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ENG 111: Composition (Dr. Redder): Using Google

Link McGovern Library to Google Scholar

Before you start searching Google Scholar, take a moment to link McGovern Library.  By doing this, Google Scholar will allow you to access more scholarly articles (those that are held behind paywalls) by searching the McGovern Library databases.  If an article is held by McGovern Library, you will be redirected to the library's catalog record of the article, and asked to sign-in if accessing the material while off campus. 

Step 1: Go to Google Scholar (

Step 2: Open up the menu button (the 3 lines located in the top left corner)

Step 3: Open up the "Settings" feature within the menu

Step 4: Click on Library Links and type in "Dakota Wesleyan University" in the search box

Step 5: Check the box "Dakota Wesleyan University, McGovern Library - McGovern Library Fulltext" and save

Step 6: You will be redirected to the Google Scholar homepage where you can begin searching

If an article is owned and held by McGovern library, a link entitled "McGovern Library Fulltext" will be provided by Google and located to the right of the article title and description. Click on the link to be redirected to the Library's Catalog where you can view the full text article. 

Using Google for Research

Below are tips to help you more effectively and efficiently search the internet. 

Tip #1 
Search with the answer in mind, not the question. 

When typing in a search query (question) into a search engine, rephrase your search to get the answer instead of other people asking the same question (and hoping the answer is in the comments). Working backwards with the answer in mind will help get you the information you are looking from - and find the answers from better sources. 

Tip #2
Start broad and narrow it later.

It is always easier to narrow your search area than to spread it out, so it is fine to start your search by throwing a very wide net and focusing your search inwards as you go. If you are interested in basic information, Wikipedia and Google are great places to start to gather your base knowledge. These searches can help provide names, dates, and scope.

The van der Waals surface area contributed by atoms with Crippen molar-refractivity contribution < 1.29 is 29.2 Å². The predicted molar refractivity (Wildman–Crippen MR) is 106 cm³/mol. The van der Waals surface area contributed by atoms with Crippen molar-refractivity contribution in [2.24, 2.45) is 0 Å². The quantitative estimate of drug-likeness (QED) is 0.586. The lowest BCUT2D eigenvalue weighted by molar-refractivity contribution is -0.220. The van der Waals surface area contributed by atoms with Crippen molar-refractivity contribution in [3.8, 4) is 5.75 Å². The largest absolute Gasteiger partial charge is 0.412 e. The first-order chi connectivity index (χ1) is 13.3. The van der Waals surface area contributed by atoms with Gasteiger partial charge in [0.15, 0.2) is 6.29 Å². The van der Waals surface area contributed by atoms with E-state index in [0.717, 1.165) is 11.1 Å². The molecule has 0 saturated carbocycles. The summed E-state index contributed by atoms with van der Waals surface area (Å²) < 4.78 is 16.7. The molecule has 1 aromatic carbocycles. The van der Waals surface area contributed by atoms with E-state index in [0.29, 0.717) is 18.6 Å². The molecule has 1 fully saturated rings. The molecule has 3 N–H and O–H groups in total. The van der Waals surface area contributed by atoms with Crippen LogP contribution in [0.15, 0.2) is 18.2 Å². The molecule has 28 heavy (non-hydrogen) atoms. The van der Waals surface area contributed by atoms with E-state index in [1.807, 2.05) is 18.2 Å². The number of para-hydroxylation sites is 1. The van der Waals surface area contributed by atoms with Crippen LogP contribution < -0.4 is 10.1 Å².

Tip #3
Gather the same information from multiple sources. 

If you are finding the same facts and information in more than one place, that is wonderful. But make sure you use and cite all of your sources in your research, not just one. This will strengthen the information and show that you gathered and pulled information from more than one source, and that is a great thing. 

Tip #4
The Golden Resource might not exist. 

That perfect piece of information that ties everything together may not exist from a reputable source. If you are looking for an item that explains your topic from your bias, the perfect, singular resource may not exist at all. You will have to pull information from several sources and make your case without relying on only one source.  

Evaluate Your Source

Before using a source in your research, evaluate the material to determine if this source is reliable, accurate and is of high enough quality to include in your college-level research. 

Who Wrote It?
Ask yourself the following questions.  By determining these answers, you will be better able to determine if the information and source is reliable and high-quality.

  • Who is the author? 
  • Can you find the author as an individual and find other writings by them? 
  • Did the article/information come from the organization that published the information?  

When Was It Written/Published?
Depending on your topic and scope, you will need to decide whether the information you gather is the most current information available, or if it needs to come from well established, older sources and materials.  Medicine and Technology, for example, may require information to be more current, whereas History may require more established, or older and verified information.  This will all depend on your topic and its scope.  And remember to be mindful of how old the information is and what that means for the quality and reliability of the information. 

Is There Bias?
Bias can come both from the source of information as well as you as the researcher.  Ask if you are bringing in your own biases, or in other words, are you coming at the research question from different angles, or are you searching only one search engine using only one set of keywords.  Varying how you access information, gathering from different sites and using different search engines, can help provide wider perspective and keep you from locking in to one mindset as you search and write.  Rethink keywords to ensure you are searching for the meaning or concept.

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